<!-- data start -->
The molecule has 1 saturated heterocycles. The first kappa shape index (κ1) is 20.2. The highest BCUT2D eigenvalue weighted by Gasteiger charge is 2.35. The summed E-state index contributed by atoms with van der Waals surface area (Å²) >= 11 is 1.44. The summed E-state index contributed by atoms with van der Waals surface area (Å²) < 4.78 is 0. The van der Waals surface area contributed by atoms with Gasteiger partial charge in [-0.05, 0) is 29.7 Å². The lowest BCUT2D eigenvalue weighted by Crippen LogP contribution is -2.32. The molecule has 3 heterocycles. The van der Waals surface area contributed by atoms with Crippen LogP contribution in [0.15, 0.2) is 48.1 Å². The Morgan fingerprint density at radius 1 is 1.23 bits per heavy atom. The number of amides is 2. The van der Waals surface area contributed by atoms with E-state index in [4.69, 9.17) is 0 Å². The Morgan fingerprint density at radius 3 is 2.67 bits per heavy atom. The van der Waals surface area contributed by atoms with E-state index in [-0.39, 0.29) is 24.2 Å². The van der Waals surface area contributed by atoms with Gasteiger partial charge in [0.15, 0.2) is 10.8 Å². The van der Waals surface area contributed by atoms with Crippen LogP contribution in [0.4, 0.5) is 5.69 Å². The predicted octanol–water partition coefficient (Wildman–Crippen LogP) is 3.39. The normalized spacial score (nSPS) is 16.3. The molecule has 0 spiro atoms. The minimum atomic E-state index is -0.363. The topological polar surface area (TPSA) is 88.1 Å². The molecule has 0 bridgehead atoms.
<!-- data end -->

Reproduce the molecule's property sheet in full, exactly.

The molecule has 1 saturated heterocycles. The first kappa shape index (κ1) is 20.2. The highest BCUT2D eigenvalue weighted by Gasteiger charge is 2.35. The summed E-state index contributed by atoms with van der Waals surface area (Å²) >= 11 is 1.44. The summed E-state index contributed by atoms with van der Waals surface area (Å²) < 4.78 is 0. The van der Waals surface area contributed by atoms with Gasteiger partial charge in [-0.05, 0) is 29.7 Å². The lowest BCUT2D eigenvalue weighted by Crippen LogP contribution is -2.32. The molecule has 3 heterocycles. The van der Waals surface area contributed by atoms with Crippen LogP contribution in [0.15, 0.2) is 48.1 Å². The Morgan fingerprint density at radius 1 is 1.23 bits per heavy atom. The number of amides is 2. The van der Waals surface area contributed by atoms with E-state index in [4.69, 9.17) is 0 Å². The Morgan fingerprint density at radius 3 is 2.67 bits per heavy atom. The van der Waals surface area contributed by atoms with E-state index in [-0.39, 0.29) is 24.2 Å². The van der Waals surface area contributed by atoms with Gasteiger partial charge in [0.15, 0.2) is 10.8 Å². The van der Waals surface area contributed by atoms with Crippen LogP contribution in [0.4, 0.5) is 5.69 Å². The predicted octanol–water partition coefficient (Wildman–Crippen LogP) is 3.39. The normalized spacial score (nSPS) is 16.3. The molecule has 0 spiro atoms. The minimum atomic E-state index is -0.363. The topological polar surface area (TPSA) is 88.1 Å². The molecule has 0 bridgehead atoms.